By Paul Atkins
News of a bipartisan effort underway in the U.S. Senate to reform the housing finance industry is a welcome development, but the devil is in the details.
Almost a decade after the financial crisis, in addition to repairing damage caused by the flawed Dodd-Frank law, policymakers must work swiftly to wind-down Fannie Mae and Freddie Mac, the two institutions at the heart of the last financial crisis.
Failing to reform the housing market is Dodd-Frank’s biggest omission. Doing so now is essential to preventing future taxpayer bailouts and protecting the hard-earned savings and investments of American families.
Key to reforming these government-sponsored entities (GSEs) is deconstructing the Obama-era financial crisis narrative: that the Great Recession was due principally to insufficient bank regulation and dodgy Wall Street behavior.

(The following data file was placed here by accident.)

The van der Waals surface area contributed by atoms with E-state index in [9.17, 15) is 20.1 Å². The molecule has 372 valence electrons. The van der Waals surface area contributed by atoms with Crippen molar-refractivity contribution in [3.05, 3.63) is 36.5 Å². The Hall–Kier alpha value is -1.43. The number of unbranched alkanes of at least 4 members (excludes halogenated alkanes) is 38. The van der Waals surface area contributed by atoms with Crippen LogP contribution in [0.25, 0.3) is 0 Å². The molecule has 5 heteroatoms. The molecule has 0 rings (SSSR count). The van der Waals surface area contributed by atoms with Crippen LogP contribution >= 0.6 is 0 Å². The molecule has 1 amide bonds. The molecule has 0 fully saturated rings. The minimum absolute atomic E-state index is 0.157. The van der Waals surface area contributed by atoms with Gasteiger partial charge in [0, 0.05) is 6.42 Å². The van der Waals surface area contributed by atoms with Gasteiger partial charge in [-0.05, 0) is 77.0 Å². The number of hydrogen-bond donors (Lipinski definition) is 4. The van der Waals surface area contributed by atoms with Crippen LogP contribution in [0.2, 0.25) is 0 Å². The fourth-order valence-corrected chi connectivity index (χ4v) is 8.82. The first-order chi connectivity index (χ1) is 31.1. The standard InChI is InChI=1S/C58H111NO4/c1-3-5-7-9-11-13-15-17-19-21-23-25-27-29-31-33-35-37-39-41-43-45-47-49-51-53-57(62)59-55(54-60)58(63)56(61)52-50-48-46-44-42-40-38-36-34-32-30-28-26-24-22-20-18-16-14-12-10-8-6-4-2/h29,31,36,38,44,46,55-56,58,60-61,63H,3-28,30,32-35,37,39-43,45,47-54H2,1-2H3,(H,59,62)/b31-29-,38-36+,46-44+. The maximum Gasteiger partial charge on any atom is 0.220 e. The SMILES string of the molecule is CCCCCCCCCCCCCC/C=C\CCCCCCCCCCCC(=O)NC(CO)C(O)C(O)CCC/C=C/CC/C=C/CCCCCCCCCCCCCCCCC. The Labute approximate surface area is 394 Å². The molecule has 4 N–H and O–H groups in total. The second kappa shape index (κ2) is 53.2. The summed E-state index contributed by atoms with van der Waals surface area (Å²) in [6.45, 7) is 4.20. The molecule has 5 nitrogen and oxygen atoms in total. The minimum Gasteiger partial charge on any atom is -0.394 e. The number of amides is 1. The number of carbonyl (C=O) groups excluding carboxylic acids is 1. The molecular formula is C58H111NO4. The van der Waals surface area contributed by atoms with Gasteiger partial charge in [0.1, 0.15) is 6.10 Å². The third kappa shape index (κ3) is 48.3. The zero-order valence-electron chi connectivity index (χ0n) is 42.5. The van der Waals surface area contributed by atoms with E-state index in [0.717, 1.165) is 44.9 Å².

To do so, policymakers should turn to Peter J. Wallison’s 2014 book, Hidden in Plain Sight. Wallison makes a compelling, thoroughly-documented case that government housing policies were “the sine qua non of the crisis – the element without which there would not have been a widespread financial breakdown in 2008.”
Read the full op/ed on cnbc.com, including my suggestion on a roadmap to consider for GSE reform.